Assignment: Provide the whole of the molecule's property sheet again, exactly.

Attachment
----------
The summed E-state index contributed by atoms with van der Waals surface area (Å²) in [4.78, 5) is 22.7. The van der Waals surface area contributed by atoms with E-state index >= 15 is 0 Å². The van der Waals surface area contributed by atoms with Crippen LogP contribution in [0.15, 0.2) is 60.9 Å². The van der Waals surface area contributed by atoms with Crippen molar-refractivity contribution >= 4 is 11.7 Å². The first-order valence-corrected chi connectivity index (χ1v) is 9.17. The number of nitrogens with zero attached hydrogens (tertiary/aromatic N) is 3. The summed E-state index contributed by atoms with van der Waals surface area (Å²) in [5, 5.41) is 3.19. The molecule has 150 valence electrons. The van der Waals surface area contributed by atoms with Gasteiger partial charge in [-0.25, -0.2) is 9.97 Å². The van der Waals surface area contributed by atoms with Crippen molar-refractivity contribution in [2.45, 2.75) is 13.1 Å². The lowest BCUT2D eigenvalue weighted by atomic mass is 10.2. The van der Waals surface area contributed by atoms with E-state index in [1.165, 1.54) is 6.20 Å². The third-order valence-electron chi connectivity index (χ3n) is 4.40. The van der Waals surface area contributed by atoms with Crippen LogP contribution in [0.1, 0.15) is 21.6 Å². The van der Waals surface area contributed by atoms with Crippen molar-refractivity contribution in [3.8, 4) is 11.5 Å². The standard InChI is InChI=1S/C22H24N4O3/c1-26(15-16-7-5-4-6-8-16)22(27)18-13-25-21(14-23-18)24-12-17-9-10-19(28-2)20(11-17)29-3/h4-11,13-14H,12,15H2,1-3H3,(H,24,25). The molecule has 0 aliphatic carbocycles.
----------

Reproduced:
The summed E-state index contributed by atoms with van der Waals surface area (Å²) in [4.78, 5) is 22.7. The van der Waals surface area contributed by atoms with E-state index >= 15 is 0 Å². The van der Waals surface area contributed by atoms with Crippen LogP contribution in [0.15, 0.2) is 60.9 Å². The van der Waals surface area contributed by atoms with Crippen molar-refractivity contribution >= 4 is 11.7 Å². The first-order valence-corrected chi connectivity index (χ1v) is 9.17. The number of nitrogens with zero attached hydrogens (tertiary/aromatic N) is 3. The summed E-state index contributed by atoms with van der Waals surface area (Å²) in [5, 5.41) is 3.19. The molecule has 150 valence electrons. The van der Waals surface area contributed by atoms with Gasteiger partial charge in [-0.25, -0.2) is 9.97 Å². The van der Waals surface area contributed by atoms with Crippen molar-refractivity contribution in [2.45, 2.75) is 13.1 Å². The lowest BCUT2D eigenvalue weighted by atomic mass is 10.2. The van der Waals surface area contributed by atoms with E-state index in [1.165, 1.54) is 6.20 Å². The third-order valence-electron chi connectivity index (χ3n) is 4.40. The van der Waals surface area contributed by atoms with Crippen LogP contribution in [0.1, 0.15) is 21.6 Å². The van der Waals surface area contributed by atoms with Crippen molar-refractivity contribution in [3.8, 4) is 11.5 Å². The standard InChI is InChI=1S/C22H24N4O3/c1-26(15-16-7-5-4-6-8-16)22(27)18-13-25-21(14-23-18)24-12-17-9-10-19(28-2)20(11-17)29-3/h4-11,13-14H,12,15H2,1-3H3,(H,24,25). The molecule has 0 aliphatic carbocycles.